Analysis of Biomass Use as Energy Sources among Rural Households in Khaukhwe, North West Province South Africa
The main objective of the study was to analyse the use of biomass energy in Khaukhwe village of the Greater Taung municipality of the North-West Province. The study was conducted among 180 respondents. Data were collected using structured questionnaires which included open and closed ended questions. Questionnaires were coded, captured and analysis was done using statistical package for Social Sciences (SPPS). The findings show that 23.9% of the respondents were married and were mostly females (62.2%); 56.67% had 1-3 children with 11.67% having 4-6 children; 66.7% of the respondents have high school qualifications. The respondents have large families, 68.2% had between 4-6 members in the household. The findings revealed that 89.91% respondents walks 1-3 km to collect biomass fuel. The most predominant type of energy used is biomass at 99.4% and the respondents preferred biomass at 99.4% and 91.1% indicated that it is important to them. Of all types of biomass listed, wood was the most predominant type used (98.3%) and was also important to them (97.2%). The findings show that respondents were favourably disposed to the use of biomass through the following statements and indicated that biomass is cheap (77.8%), biomass collection is gender biased (68.3%), biomass collection is time consuming (53.9%) and biomass is easily accessible (46.7%). It was strongly agreed that biomass is cheap, hence, the high dependency rate. The study revealed that biomass was mainly used for cooking and space warming (100%), the constraints in biomass collection were impacted on the harvesters (100%), distance travelled for harvesting was 100%, labour involved in harvesting was 100%, harvesting biomass is time consuming (100%) and is done, frequently (100%), there were health hazards (100%) and reduces agricultural activities (99.4%). The analysis of the results shows that the autonomous level of use of biomass by rural dwellers is -10.26. The model has a good fit and it is significant at 1% (χ2 = 84263.00, df = 162, p < 0.01). Fourteen explanatory variables were significant while four variables were insignificant. The significant variables include attitude ( t =-4.112 , p < 0.05), constraints ( t = 3.815, p < 0.05), age ( t = 4.944, p < 0.05), race( t = 2.234, p < 0.05), gender( t = 3.406, p < 0.05), language( t = -13.544, p < 0.05), educational level( t =-8.189 , p < 0.05), employment type( t = -10.115, p < 0.05), dwelling type( t = 2.364, p < 0.05), distance for biomass collection ( t = 5.142, p < 0.05), cooking times per day ( t = -12.385, p < 0.05), cooking duration per meal ( t = 14.882, p < 0.05), cooking years ( t = -9.846, p < 0.05) and homes with separate kitchen ( t = -7.908, p < 0.05).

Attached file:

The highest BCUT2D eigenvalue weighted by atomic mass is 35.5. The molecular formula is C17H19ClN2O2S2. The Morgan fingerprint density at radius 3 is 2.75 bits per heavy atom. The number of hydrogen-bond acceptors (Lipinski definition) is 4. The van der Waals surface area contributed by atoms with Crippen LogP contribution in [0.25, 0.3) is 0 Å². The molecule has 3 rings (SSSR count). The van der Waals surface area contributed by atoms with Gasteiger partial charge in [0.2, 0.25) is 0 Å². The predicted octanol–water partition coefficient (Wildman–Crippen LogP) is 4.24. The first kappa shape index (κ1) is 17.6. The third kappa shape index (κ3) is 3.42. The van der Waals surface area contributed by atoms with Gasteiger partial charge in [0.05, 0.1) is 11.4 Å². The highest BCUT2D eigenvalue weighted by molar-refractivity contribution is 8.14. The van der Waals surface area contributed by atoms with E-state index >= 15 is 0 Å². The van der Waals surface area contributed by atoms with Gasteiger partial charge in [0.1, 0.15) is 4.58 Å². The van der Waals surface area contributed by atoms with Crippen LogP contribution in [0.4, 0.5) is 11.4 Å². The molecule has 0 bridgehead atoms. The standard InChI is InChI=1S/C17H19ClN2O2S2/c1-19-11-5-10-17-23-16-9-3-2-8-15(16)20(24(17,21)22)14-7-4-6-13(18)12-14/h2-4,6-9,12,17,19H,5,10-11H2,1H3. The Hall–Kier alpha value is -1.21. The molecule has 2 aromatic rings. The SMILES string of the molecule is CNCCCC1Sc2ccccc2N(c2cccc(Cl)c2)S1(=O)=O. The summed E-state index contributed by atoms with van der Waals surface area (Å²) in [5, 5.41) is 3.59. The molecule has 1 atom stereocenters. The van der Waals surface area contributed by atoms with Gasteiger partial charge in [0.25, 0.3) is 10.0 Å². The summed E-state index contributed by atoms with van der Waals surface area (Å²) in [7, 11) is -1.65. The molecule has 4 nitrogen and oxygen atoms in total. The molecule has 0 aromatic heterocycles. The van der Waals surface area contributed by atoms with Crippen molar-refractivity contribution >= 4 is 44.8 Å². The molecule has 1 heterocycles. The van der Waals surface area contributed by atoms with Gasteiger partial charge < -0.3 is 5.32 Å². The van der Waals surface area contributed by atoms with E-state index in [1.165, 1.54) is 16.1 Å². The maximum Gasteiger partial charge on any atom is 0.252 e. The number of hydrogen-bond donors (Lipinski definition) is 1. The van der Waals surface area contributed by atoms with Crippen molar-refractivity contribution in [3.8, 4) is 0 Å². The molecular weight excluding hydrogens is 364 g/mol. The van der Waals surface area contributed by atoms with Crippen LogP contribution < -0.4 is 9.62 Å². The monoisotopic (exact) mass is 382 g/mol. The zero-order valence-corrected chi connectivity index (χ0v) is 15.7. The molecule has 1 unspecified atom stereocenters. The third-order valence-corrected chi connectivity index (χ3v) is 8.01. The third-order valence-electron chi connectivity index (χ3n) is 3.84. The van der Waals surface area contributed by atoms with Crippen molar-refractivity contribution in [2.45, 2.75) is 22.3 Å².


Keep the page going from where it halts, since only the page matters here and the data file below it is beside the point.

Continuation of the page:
This work is licensed under Creative Commons Attribution 3.0 License.
Mediterranean Journal of Social Sciences ISSN 2039-9340(Print) ISSN 2039-2117(Online)
Copyright © MCSER-Mediterranean Center of Social and Educational Research
To make sure that you can receive messages from us, please add the 'mcser.org' domain to your e-mail 'safe list'. If you do not receive e-mail in your 'inbox', check your 'bulk mail' or 'junk mail' folders..